• 9/12/2023

    Doha 12 September 2023: The global community comes together once again this September to observe World Alzheimer's Month, which is dedicated to raising awareness, challenging stigma, and advocating for support and research in support of people living with dementia. This year’s theme is ‘never too early, never too late’, which highlights the importance of addressing the risk factors for dementia at any stage in adult life.

    Alzheimer's disease is a progressive neurodegenerative disorder that affects millions of people worldwide, causing memory loss, cognitive decline, and a significant impact on daily life. With an aging global population, the prevalence of Alzheimer's disease is steadily rising, making it a critical public health concern, particularly since the global number of people living with dementia is expected to triple by 2050. World Alzheimer's Month serves as a platform to shed light on this issue and work towards a brighter future for those living with dementia, including people who have the condition and their family and carers.

    Dr. Hanadi Al-Hamad, Deputy Chief for Long-Term Care, Rehabilitation and Geriatric Care as well as the National Lead for Healthy Ageing in Qatar explained the importance of focusing on the risk factors and risk reduction. “While there has been a huge transformation in dementia perception and care over the last decade, it is hugely important for us to better understand and respond to the risk factors associated with this condition. Many of which are considered to be modifiable risk factors or lifestyle factors, such as high blood pressure, uncontrolled diabetes, unaddressed hearing loss, lack of physical activity, or unmanaged depression. Adopting a healthy lifestyle will promote overall good health, including brain health.”

    There are 12 risk factors that have been widely promoted as having a significant impact on the possibility of whether a person may develop dementia – for a list of the modifiable risk factors click on https://www.hamad.qa/EN/Patient-Information/Updates/Documents/2023/WAM2023-A3Poster-Landscape.pdf

    “This year’s World Alzheimer’s Month theme of ‘never too early, never too late’ highlights the key role of identifying risk factors and adopting proactive risk reduction measures to delay, and potentially even prevent, the onset of dementia. This includes ongoing risk reduction strategies for individuals who have already received a diagnosis,” added Dr. Al-Hamad, who is also the Medical Director of Rumailah Hospital and Qatar Rehabilitation Institute. “We are therefore delighted to arrange activities this month to educate the public as well as deliver specialized training to healthcare staff in understanding the signs and symptoms of dementia and encourage better understanding of the modifiable risk factors linked to lifestyle.”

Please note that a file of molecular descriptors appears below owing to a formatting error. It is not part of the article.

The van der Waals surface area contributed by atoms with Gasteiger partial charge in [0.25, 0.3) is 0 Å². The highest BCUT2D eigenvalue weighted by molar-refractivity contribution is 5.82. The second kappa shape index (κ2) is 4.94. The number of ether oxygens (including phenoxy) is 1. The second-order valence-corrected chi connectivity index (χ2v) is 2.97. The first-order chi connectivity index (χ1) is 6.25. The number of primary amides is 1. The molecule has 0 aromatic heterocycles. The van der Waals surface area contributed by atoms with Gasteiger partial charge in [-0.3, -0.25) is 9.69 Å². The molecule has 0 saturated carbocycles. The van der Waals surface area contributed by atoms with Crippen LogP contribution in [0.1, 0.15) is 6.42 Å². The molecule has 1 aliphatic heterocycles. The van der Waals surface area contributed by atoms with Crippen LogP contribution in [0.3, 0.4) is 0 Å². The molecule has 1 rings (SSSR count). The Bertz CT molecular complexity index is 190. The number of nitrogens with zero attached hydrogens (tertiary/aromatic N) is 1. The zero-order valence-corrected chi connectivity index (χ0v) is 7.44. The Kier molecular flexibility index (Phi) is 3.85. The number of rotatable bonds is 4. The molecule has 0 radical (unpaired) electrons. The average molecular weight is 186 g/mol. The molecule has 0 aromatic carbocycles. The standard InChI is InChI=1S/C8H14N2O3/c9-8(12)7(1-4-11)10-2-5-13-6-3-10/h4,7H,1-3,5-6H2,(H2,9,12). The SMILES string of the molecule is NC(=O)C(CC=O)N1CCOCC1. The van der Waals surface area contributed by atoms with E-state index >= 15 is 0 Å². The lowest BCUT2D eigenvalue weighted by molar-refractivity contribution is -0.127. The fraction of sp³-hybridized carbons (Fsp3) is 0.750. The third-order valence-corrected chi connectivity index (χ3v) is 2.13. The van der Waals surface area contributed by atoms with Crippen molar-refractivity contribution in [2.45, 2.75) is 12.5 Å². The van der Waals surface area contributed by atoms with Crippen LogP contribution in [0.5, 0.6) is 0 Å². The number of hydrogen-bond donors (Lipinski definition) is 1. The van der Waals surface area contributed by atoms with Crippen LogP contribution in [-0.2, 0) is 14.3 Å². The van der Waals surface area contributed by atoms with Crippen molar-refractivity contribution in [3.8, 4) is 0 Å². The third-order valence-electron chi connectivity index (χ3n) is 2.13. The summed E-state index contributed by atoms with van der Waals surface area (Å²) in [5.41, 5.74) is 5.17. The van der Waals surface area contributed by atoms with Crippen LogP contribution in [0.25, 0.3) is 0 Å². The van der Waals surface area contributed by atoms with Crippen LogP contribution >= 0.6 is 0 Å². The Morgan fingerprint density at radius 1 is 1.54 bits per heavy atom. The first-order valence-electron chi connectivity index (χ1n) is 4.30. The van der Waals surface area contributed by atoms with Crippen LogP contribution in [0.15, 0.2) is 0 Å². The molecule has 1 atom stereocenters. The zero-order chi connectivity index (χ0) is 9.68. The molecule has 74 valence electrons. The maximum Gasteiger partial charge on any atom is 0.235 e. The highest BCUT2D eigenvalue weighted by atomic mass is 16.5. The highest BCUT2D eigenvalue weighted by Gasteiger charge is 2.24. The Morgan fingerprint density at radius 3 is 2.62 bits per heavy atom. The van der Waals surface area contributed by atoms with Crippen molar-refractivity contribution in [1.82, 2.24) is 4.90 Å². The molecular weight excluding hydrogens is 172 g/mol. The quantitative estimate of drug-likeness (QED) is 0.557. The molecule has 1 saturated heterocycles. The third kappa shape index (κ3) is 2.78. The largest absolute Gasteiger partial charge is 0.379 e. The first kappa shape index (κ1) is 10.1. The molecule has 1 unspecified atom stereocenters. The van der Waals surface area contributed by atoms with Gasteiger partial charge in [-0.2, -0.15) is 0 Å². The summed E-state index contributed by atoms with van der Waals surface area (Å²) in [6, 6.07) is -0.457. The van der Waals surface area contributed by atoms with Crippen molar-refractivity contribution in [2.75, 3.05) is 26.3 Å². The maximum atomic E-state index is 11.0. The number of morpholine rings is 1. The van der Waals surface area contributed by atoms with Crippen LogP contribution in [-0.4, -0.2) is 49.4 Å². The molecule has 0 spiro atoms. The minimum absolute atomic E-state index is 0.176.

Services such as the free and confidential RAHA Alzheimer’s and Memory Services Helpline has been immensely valuable in providing faster access to care and helping to relieve some of the stress that caregivers can feel as the illness progresses and the symptoms of the person they care for worsens over time. The Memory Clinic, which was first set up in Rumailah Hospital, now also provides clinics in several Primary Care Health Centers, provide a specialized service to diagnose memory loss and cognitive decline and advise on suitable treatment options.

    This year’s Alzheimer’s awareness campaign in Qatar is held under the banner of the WHO Collaborating Center for Healthy Ageing and Dementia, a joint program between the World Health organization and Hamad Medical Corporation (HMC) that is dedicated to the development and strengthening of national and regional institutional capacity and enhancing the scientific validity of its global health work in the field of healthy ageing and dementia care and services.

    Head of this collaborating center, Dr. Hanadi Al-Hamad, explained: “We have built up a wealth of knowledge and experience over the past decade as we focused our efforts on improving the healthcare for our older population. We have developed better access to care and improved pathways to integrated healthcare services that are targeted to the needs of the older adults. The Collaborating Center allows us to share this knowledge through the WHO and benefit from the valuable tools and programs they have as well. The Collaborating Center provides an important platform to facilitate knowledge and research on healthy ageing, including the importance of integrated care and preventative health literacy promotion; as well as improvements in dementia care.”

    Although age increases risk, dementia is not a normal part of ageing. While genetics may play a role in the likelihood of getting one form of dementia over another, dementia can affect anyone and increasing evidence has shown that modifiable risk factors can reduce the risk of developing dementia in later life, especially if addressed in in earlier. Typical experiences of Alzheimer’s disease include:

    1. General loss of memory and cognitive thinking
    2. Changes (sometimes sudden) in mood and/or behavior
    3. Disorientation and general confusion
    4. Loss of ability to speak or hold conversations
    5. Difficulty walking or swallowing
    6. Inability to recognize people, places, and/or time
    7. Inability to participate in activities, including personal care and the requirements of daily life

    There is no cure for dementia presently and symptoms are likely to worsen over time, however, early diagnosis and professional intervention can help the person living with dementia and their family or carers cope much better with the progression of the condition.